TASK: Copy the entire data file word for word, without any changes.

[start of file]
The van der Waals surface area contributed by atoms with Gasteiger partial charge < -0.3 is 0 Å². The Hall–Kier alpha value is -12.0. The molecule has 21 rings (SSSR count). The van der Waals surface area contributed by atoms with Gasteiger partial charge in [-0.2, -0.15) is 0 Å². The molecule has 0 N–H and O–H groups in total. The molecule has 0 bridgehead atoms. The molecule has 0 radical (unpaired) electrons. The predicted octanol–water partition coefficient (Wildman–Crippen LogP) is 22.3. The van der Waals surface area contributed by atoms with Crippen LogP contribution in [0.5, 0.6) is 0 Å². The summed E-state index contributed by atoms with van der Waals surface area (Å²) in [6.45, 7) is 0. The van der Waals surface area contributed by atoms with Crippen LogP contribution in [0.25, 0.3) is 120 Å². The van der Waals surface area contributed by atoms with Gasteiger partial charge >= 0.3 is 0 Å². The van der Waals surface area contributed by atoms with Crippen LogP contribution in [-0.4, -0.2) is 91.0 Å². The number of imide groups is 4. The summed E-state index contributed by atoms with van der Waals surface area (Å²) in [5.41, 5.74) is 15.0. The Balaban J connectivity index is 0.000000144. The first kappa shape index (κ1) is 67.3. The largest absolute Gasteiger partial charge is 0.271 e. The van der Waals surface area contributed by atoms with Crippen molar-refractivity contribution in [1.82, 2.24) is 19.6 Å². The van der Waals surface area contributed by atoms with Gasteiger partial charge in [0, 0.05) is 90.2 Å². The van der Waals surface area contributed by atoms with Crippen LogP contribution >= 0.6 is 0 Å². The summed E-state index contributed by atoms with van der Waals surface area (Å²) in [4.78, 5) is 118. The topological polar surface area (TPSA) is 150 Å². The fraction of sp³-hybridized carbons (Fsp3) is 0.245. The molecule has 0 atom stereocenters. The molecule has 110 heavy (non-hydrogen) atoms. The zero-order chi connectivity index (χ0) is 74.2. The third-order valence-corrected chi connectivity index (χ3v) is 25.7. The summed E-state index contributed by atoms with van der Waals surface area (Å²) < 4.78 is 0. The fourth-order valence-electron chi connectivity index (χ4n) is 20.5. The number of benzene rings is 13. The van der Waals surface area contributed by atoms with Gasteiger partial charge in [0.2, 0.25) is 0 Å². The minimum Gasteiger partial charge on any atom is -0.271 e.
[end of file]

The van der Waals surface area contributed by atoms with Gasteiger partial charge < -0.3 is 0 Å². The Hall–Kier alpha value is -12.0. The molecule has 21 rings (SSSR count). The van der Waals surface area contributed by atoms with Gasteiger partial charge in [-0.2, -0.15) is 0 Å². The molecule has 0 N–H and O–H groups in total. The molecule has 0 bridgehead atoms. The molecule has 0 radical (unpaired) electrons. The predicted octanol–water partition coefficient (Wildman–Crippen LogP) is 22.3. The van der Waals surface area contributed by atoms with Crippen LogP contribution in [0.5, 0.6) is 0 Å². The summed E-state index contributed by atoms with van der Waals surface area (Å²) in [6.45, 7) is 0. The van der Waals surface area contributed by atoms with Crippen LogP contribution in [0.25, 0.3) is 120 Å². The van der Waals surface area contributed by atoms with Gasteiger partial charge >= 0.3 is 0 Å². The van der Waals surface area contributed by atoms with Crippen LogP contribution in [-0.4, -0.2) is 91.0 Å². The number of imide groups is 4. The summed E-state index contributed by atoms with van der Waals surface area (Å²) in [5.41, 5.74) is 15.0. The Balaban J connectivity index is 0.000000144. The first kappa shape index (κ1) is 67.3. The largest absolute Gasteiger partial charge is 0.271 e. The van der Waals surface area contributed by atoms with Crippen molar-refractivity contribution in [1.82, 2.24) is 19.6 Å². The van der Waals surface area contributed by atoms with Gasteiger partial charge in [0, 0.05) is 90.2 Å². The van der Waals surface area contributed by atoms with Crippen LogP contribution >= 0.6 is 0 Å². The summed E-state index contributed by atoms with van der Waals surface area (Å²) in [4.78, 5) is 118. The topological polar surface area (TPSA) is 150 Å². The fraction of sp³-hybridized carbons (Fsp3) is 0.245. The molecule has 0 atom stereocenters. The molecule has 110 heavy (non-hydrogen) atoms. The zero-order chi connectivity index (χ0) is 74.2. The third-order valence-corrected chi connectivity index (χ3v) is 25.7. The summed E-state index contributed by atoms with van der Waals surface area (Å²) < 4.78 is 0. The fourth-order valence-electron chi connectivity index (χ4n) is 20.5. The number of benzene rings is 13. The van der Waals surface area contributed by atoms with Gasteiger partial charge in [0.2, 0.25) is 0 Å². The minimum Gasteiger partial charge on any atom is -0.271 e.